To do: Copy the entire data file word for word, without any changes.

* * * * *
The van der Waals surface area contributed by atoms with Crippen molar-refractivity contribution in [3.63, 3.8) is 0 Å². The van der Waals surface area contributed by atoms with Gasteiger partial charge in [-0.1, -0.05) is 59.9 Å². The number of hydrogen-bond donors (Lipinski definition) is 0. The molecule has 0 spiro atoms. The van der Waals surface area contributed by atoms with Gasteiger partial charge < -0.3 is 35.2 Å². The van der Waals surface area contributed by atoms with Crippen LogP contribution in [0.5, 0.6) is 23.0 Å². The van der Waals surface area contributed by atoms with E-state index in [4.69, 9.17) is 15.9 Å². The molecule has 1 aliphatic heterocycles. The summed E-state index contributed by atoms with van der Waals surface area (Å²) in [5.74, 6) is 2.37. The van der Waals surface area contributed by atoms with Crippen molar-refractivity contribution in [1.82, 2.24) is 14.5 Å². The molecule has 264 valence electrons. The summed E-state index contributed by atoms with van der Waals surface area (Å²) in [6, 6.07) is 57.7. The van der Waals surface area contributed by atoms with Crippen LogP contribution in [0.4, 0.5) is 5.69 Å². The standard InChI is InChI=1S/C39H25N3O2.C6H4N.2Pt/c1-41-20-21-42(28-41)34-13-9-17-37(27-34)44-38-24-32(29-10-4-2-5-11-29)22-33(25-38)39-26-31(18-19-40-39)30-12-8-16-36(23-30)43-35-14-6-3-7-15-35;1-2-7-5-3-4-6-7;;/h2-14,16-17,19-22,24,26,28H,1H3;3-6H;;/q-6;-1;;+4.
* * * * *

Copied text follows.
The van der Waals surface area contributed by atoms with Crippen molar-refractivity contribution in [3.63, 3.8) is 0 Å². The van der Waals surface area contributed by atoms with Gasteiger partial charge in [-0.1, -0.05) is 59.9 Å². The number of hydrogen-bond donors (Lipinski definition) is 0. The molecule has 0 spiro atoms. The van der Waals surface area contributed by atoms with Gasteiger partial charge < -0.3 is 35.2 Å². The van der Waals surface area contributed by atoms with Crippen LogP contribution in [0.5, 0.6) is 23.0 Å². The van der Waals surface area contributed by atoms with E-state index in [4.69, 9.17) is 15.9 Å². The molecule has 1 aliphatic heterocycles. The summed E-state index contributed by atoms with van der Waals surface area (Å²) in [5.74, 6) is 2.37. The van der Waals surface area contributed by atoms with Crippen molar-refractivity contribution in [1.82, 2.24) is 14.5 Å². The molecule has 264 valence electrons. The summed E-state index contributed by atoms with van der Waals surface area (Å²) in [6, 6.07) is 57.7. The van der Waals surface area contributed by atoms with Crippen LogP contribution in [0.4, 0.5) is 5.69 Å². The standard InChI is InChI=1S/C39H25N3O2.C6H4N.2Pt/c1-41-20-21-42(28-41)34-13-9-17-37(27-34)44-38-24-32(29-10-4-2-5-11-29)22-33(25-38)39-26-31(18-19-40-39)30-12-8-16-36(23-30)43-35-14-6-3-7-15-35;1-2-7-5-3-4-6-7;;/h2-14,16-17,19-22,24,26,28H,1H3;3-6H;;/q-6;-1;;+4.